However, in 1451 the abbey became an ally of Zürich, Lucerne, Schwyz and Glarus who were all members of the Confederation. In early 1490 the four cantons supported the Abbot against the rebellious city and the Appenzell. Following their victory the Confederation took ownership of the city of St. Gallen and rejected the inroads of the empire.

Early modern history

Starting in 1526 then-mayor and humanist Joachim von Watt (Vadian) introduced the reformation in the city of St. Gallen. The town converted to the new reformed religion while the Abbey remained Roman Catholic. While iconoclastic riots forced the monks to flee the city and removed images from the city's churches, the fortified Abbey remained untouched. The Abbey would remain a Catholic stronghold in the Protestant city until 1803.

Modern history

Before the 1798 French invasion, the territory of the modern canton consisted of the free city of St. Gallen, the territories of the Abbey of St. Gallen (including Fürstenland and Toggenburg), the free city of Rapperswil, Pfäfers Abbey, Sargans and the independent lordships (bailiwicks) of Rheintal, Sax-Forstegg, Hohensax, Werdenberg, Windegg and Uznach.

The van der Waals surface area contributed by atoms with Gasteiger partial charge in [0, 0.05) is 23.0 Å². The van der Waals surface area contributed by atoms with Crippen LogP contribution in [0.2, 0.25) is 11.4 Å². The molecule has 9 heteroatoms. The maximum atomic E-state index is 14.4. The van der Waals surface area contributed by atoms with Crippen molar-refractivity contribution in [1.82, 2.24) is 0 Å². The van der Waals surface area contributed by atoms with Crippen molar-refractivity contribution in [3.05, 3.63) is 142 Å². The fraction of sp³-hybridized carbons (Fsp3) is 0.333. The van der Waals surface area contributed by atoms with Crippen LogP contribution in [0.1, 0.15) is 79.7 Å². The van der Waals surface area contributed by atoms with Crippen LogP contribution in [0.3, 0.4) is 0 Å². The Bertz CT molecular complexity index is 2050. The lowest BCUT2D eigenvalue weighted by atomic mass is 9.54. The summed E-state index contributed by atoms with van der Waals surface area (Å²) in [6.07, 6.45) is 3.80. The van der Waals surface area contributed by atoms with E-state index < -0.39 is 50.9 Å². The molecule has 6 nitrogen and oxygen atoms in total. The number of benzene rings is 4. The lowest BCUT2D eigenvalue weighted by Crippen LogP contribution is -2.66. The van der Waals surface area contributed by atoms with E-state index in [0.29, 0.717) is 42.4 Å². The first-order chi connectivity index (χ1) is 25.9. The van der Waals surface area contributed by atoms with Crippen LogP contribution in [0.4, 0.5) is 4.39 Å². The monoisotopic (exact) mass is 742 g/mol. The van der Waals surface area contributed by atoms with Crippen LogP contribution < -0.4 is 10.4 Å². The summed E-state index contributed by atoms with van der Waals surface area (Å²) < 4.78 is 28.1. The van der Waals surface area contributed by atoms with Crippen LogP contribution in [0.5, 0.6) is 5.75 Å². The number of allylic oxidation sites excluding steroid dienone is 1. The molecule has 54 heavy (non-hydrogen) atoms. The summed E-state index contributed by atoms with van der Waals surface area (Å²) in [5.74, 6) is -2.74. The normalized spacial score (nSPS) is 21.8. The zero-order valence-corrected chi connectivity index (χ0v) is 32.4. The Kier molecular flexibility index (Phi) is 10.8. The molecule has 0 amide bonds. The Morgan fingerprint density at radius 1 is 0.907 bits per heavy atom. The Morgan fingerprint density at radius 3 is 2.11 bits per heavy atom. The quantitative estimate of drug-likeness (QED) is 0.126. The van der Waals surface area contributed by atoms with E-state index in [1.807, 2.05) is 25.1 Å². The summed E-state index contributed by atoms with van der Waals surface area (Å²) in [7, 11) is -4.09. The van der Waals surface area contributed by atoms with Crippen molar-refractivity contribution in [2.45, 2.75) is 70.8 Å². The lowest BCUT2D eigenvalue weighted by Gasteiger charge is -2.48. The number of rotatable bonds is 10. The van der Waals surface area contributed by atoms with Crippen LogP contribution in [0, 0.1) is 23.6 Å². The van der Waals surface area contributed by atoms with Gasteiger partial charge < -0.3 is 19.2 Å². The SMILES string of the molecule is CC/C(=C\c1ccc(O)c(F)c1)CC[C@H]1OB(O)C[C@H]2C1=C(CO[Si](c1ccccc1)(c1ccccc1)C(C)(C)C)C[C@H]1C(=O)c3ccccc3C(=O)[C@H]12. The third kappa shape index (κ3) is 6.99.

In April 1798, the territories of the later canton of St. Gallen were divided between the Cantons of Säntis and Linth of the Helvetic Republic (along with Appenzell, Glarus and parts of Schwyz. However, the two new Cantons had immediate financial problems and were forced to institute a number of unpopular taxes and laws. The Abbey was secularized on 17 September 1798 and the Prince-Abbot Pankraz Vorster fled to Vienna. The unpopular laws and the closing of the Abbey caused unrest throughout the area. When the War of the Second Coalition broke out in 1799, an Austrian army marched into eastern Switzerland and returned the Prince-Abbot to his throne at the Abbey. However, his victory was short lived. The Austrian and Russian armies were defeated outside Zürich and the French Army returned to St. Gallen driving the Prince-Abbot out. In 1803, as part of the Act of Mediation, the area joined the Swiss Confederation as the Canton of St. Gallen. The cantonal constitution of 1803 was revised in 1814. Because of the confessional heterogeneity of the canton's population, the 1814 constitution did unusually organise matters of religion, marriage and education not on a cantonal level but introduced a twofold division (confessional dualism), with separate Protestant and a Catholic assemblies subordinate to the legislative cantonal assembly (Grosser Rat). The constitution was revised again in 1831, introducing elements of direct democracy. Due to continuing confessional squabbles over the organisation of schools, the canton eventually placed education under its authority in 1861. The constitution was yet again revised in 1890, with a stronger emphasis on direct democracy. The 1890 constitution remained in effect, with numerous later changes, until 2001, the date of the latest revision of the cantonal constitution.